They are allowing some time for the dissolved Oxygen to be "used up". One has to keep in mind the amount of dissolved Oxygen is quite variable depending on whether the water is coming out of a tap strongly aerated vs out of a bottle etc. Further, there could be several mechanisms at work with dissolved Oxygen. This is why on balance, I would have to say anyone worrying about this is likely trying for some kind of tolerance well within the margin of error. If it were a problem of any materiality it would be addressed in the mixing instructions. Neither Kodak (D-76) nor Ilford (ID-11) indicate a stand period is necessary.
I will also check Haist tonight as D-76 is an example given in the mixing chapter.
Last edited by Michael R 1974; 03-04-2013 at 04:02 PM. Click to view previous post history.
Yes Clive, I was referring to the oxygen present in the water (or developer stock solution), not the one that dissolves when left in an open container.
I also mix my developer the same way as you do.
I only quoted PE to highlight that the problem is real, on the other hand ID-11/D76 is pretty robust and my system is not that precise that I could point with great certainty any variations in negative density to the aging of my developer.
All HQ developers undergo a tiny change during the first few hours after mixing
due to the consumption of dissolved oxygen and formation of HQMS
(Hydroquinone Monosulfonate). This usually causes an increase and then decrease
in activity depending on how much oxygen was entrained during mixing and how
the mixed developer was stored.
Last edited by Aron; 03-04-2013 at 04:09 PM. Click to view previous post history.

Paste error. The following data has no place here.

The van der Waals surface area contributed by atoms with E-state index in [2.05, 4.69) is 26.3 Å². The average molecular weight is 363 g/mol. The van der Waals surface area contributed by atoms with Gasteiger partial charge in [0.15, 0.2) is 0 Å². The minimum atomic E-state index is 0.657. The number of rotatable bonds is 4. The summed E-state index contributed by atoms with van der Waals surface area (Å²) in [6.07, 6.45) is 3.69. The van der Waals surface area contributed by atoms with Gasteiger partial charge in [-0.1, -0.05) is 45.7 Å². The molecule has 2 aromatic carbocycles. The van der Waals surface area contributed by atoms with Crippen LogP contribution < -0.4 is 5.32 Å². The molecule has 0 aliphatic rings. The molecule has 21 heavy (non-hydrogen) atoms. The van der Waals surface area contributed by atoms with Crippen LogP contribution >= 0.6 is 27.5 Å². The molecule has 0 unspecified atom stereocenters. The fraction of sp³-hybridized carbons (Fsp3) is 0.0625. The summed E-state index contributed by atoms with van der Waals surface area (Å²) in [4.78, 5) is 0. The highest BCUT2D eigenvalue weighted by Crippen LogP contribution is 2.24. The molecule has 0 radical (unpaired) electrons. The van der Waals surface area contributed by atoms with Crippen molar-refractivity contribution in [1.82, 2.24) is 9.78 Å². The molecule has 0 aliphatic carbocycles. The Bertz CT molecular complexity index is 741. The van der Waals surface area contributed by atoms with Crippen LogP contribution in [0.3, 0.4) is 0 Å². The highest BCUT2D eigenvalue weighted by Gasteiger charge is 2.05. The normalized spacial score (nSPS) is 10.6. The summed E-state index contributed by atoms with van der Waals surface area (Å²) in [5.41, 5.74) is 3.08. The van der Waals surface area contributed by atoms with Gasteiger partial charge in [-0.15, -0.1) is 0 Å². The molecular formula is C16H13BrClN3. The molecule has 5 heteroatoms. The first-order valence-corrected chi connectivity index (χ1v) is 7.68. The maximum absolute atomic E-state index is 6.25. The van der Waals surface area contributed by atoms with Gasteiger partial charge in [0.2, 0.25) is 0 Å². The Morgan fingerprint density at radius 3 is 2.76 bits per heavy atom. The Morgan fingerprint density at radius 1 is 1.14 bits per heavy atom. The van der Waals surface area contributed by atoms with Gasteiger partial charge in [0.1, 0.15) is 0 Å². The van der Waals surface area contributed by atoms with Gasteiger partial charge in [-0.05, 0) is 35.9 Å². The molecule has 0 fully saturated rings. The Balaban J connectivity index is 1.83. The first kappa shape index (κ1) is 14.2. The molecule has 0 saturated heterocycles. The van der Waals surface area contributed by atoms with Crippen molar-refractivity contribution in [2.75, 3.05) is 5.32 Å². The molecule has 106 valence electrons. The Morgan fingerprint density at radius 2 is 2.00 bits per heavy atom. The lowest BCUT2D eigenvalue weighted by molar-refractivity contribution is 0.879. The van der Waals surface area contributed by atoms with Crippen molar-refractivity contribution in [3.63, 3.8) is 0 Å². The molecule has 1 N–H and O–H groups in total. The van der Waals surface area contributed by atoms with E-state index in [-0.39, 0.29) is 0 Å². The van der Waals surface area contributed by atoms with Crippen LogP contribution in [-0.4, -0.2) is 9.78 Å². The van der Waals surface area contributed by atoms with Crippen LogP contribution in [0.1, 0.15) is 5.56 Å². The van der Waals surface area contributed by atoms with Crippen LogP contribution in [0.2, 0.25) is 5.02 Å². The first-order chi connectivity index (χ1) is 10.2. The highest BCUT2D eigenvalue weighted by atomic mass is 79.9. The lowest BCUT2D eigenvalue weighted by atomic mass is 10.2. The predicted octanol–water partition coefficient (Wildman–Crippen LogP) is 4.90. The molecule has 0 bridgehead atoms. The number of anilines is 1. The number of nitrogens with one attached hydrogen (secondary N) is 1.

When I was developing sensitometric film tests, I used both a freshly made up, and a two weeks old XTol. I did not see any discontinuity in the curves, but I have not done a direct comparison, I'm afraid. I'm curious to hear what others think.
I've not seen much in the way of density variation with XTOL which is one of the reasons I'm inclined towards it. I had too many unpleasant surprises when I previously used Pyrocat-HD a few years ago; partly related to unpredictable responses to oxidation I suspect.
Well I checked Haist and he says nothing about letting photographic solutions, including D-76, stand after mixing other than to allow them to cool to working temperatures. So that's Haist, Kodak and Ilford. I'm convinced.
Let's be clear on a few things here:
1. OP is mixing XTOL which does not contain HQ
2. We cannot compare the stability of mild-pH solvent developers such as XTOL and D-76 with that of low-sulfite staining formulas containing Pyro or Catechol.
a) Note PE says a tiny change due to the consumption of dissolved Oxygen and formation of HQMS in developers containing HQ. This is probably all within the margin of experimental error when developing film. Not sure what measurable effect if any this has at the working pH of fresh D-76.
b) PE points out this depends on the amount of dissolved Oxygen present in the first place. OP says he's using distilled water, which to me means he's pouring it relatively gently from some vessel, not spraying it from a fire hose and then violently mixing it.
I let my developer solution "rest" overnight but the reason I do that is not the oxygen content or the Ph issue. With D76 and XTOL, right after mixing I see some undissolved particles floating around. I do not want them landing on film during processing and causing spots and uneven processing. In few hours, they will completely dissolve. So I mix, decanter into smaller bottles and seal, then 24 hours (or more) later, I use them for processing.